We can begin with the individual organism as the primary unit of biology and society because the organism is the principal target of natural selection and social evolution. Thus, the survival and flourishing of the individual organism—people in this context—is the basis of establishing values and morals, and so determining the conditions by which humans best flourish ought to be the goal of a science of morality. The constitutions of human societies ought to be built on the constitution of human nature, and science is the best tool we have for understanding our nature. For example:

  • We know from behavior genetics that 40 to 50 percent of the variance among people in temperament, personality, and many political, economic, and social preferences are inherited.
  • We know from evolutionary theory that the principle of reciprocal altruism—I’ll scratch your back if you’ll scratch mine—is universal; people do not by nature give generously unless they receive something in return.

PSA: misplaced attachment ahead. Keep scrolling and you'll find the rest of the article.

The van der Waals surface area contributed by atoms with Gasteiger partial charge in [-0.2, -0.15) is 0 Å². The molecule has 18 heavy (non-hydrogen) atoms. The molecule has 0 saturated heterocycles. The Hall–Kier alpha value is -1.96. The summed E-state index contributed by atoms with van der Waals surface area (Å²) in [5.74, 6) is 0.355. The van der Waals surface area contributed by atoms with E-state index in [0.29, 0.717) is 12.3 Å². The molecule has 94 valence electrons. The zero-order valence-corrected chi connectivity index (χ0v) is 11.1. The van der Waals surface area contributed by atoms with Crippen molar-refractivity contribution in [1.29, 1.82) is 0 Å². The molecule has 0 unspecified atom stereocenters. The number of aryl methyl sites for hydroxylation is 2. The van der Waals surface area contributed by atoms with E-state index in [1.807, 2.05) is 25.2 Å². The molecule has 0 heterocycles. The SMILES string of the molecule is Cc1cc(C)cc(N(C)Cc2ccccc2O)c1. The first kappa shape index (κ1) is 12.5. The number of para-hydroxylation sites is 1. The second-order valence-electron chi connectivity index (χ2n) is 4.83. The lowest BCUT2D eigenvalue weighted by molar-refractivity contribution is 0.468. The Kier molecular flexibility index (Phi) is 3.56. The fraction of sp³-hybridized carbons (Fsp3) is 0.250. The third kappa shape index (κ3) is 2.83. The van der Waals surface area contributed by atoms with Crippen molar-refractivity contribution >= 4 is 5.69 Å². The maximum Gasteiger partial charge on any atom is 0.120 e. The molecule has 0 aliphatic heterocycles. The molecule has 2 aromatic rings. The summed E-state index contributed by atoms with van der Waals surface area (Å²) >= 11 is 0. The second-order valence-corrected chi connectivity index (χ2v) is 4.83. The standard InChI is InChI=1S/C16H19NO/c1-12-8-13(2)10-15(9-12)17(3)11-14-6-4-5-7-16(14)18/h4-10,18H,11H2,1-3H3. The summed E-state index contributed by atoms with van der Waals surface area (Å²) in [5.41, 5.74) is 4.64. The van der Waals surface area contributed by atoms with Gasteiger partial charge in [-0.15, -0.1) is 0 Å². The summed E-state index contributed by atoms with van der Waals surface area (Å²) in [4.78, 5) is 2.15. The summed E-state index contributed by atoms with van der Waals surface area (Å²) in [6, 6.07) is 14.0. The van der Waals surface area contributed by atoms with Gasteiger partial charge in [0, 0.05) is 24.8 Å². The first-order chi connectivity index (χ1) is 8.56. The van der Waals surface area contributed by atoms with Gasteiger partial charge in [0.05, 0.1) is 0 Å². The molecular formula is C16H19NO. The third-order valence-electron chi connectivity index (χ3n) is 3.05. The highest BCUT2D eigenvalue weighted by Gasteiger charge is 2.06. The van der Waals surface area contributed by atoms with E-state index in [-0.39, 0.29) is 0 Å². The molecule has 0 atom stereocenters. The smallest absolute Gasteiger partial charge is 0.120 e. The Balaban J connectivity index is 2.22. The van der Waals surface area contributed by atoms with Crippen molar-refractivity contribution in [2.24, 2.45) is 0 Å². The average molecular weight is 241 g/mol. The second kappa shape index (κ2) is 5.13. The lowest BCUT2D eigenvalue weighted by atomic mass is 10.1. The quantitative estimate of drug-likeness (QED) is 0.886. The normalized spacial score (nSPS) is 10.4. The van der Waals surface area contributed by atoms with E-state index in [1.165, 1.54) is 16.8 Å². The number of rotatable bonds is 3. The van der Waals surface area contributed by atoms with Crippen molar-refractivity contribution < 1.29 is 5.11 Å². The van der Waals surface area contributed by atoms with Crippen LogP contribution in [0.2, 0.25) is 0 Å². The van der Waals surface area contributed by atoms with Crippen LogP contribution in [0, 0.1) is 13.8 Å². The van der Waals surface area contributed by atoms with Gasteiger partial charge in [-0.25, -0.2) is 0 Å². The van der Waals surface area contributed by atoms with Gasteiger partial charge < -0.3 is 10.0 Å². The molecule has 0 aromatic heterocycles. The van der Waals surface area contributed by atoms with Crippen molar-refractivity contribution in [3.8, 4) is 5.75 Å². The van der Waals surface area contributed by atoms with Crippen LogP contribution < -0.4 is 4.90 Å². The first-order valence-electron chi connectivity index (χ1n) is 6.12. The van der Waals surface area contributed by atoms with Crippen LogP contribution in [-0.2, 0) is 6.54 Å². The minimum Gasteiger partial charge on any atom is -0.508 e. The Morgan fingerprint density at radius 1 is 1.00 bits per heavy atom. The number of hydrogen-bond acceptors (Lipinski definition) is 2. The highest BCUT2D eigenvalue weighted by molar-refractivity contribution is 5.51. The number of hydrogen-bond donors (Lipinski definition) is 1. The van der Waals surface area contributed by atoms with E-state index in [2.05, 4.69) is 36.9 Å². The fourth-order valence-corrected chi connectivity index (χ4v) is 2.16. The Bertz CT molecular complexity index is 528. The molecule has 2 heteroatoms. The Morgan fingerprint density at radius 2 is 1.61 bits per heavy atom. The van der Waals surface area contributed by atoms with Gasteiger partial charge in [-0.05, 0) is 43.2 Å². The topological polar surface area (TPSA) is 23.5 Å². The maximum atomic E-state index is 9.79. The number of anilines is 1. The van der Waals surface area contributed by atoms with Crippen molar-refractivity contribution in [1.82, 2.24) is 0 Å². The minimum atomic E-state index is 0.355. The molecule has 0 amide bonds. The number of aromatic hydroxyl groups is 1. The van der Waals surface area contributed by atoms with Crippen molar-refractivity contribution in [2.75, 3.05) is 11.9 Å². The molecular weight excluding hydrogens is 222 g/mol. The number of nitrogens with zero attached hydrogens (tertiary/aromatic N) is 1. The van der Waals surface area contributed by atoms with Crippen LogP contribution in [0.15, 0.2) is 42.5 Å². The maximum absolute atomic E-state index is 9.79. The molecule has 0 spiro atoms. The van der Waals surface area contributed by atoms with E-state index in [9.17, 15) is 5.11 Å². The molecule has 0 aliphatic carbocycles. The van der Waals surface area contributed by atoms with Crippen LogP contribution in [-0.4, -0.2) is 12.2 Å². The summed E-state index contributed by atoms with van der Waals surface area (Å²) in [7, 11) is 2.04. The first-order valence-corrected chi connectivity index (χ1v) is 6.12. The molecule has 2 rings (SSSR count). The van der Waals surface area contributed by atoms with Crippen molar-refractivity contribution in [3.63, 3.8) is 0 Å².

• We know from evolutionary psychology that the principle of moralistic punishment—I’ll punish you if you do not scratch my back after I have scratched yours—is universal; people do not long tolerate free riders who continually take but never give.
  • We know from behavioral game theory about within-group amity and between-group enmity, wherein the rule-of-thumb heuristic is to trust in-group members until they prove otherwise to be distrustful, and to distrust out-group members until they prove otherwise to be trustful.
  • We know from behavioral economics about the almost universal desire of people to trade with one another, and that trade establishes trust between strangers and lowers between-group enmity, as well as produces greater prosperity for both trading partners.